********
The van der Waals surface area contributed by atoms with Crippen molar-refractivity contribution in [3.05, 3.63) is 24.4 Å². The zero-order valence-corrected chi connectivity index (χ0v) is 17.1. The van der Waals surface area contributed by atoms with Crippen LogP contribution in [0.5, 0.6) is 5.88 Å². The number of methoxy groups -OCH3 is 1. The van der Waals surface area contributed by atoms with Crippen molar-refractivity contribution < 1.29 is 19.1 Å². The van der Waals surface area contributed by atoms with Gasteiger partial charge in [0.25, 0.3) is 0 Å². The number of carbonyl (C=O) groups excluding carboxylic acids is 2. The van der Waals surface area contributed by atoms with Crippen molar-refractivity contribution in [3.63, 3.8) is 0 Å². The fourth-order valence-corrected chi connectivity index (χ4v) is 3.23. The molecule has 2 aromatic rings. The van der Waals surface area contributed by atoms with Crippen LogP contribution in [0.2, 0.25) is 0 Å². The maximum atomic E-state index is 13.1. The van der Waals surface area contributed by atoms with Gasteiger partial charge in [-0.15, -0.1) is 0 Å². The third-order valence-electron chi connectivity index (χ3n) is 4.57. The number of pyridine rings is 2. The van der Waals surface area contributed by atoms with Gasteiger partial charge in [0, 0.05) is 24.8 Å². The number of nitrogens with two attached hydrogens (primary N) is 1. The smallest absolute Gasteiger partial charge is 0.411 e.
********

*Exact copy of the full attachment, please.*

The van der Waals surface area contributed by atoms with Crippen molar-refractivity contribution in [3.05, 3.63) is 24.4 Å². The zero-order valence-corrected chi connectivity index (χ0v) is 17.1. The van der Waals surface area contributed by atoms with Crippen LogP contribution in [0.5, 0.6) is 5.88 Å². The number of methoxy groups -OCH3 is 1. The van der Waals surface area contributed by atoms with Crippen molar-refractivity contribution < 1.29 is 19.1 Å². The van der Waals surface area contributed by atoms with Gasteiger partial charge in [0.25, 0.3) is 0 Å². The number of carbonyl (C=O) groups excluding carboxylic acids is 2. The van der Waals surface area contributed by atoms with Crippen molar-refractivity contribution in [3.63, 3.8) is 0 Å². The fourth-order valence-corrected chi connectivity index (χ4v) is 3.23. The molecule has 2 aromatic rings. The van der Waals surface area contributed by atoms with Crippen LogP contribution in [0.2, 0.25) is 0 Å². The maximum atomic E-state index is 13.1. The van der Waals surface area contributed by atoms with Gasteiger partial charge in [-0.15, -0.1) is 0 Å². The third-order valence-electron chi connectivity index (χ3n) is 4.57. The number of pyridine rings is 2. The van der Waals surface area contributed by atoms with Gasteiger partial charge in [0, 0.05) is 24.8 Å². The number of nitrogens with two attached hydrogens (primary N) is 1. The smallest absolute Gasteiger partial charge is 0.411 e.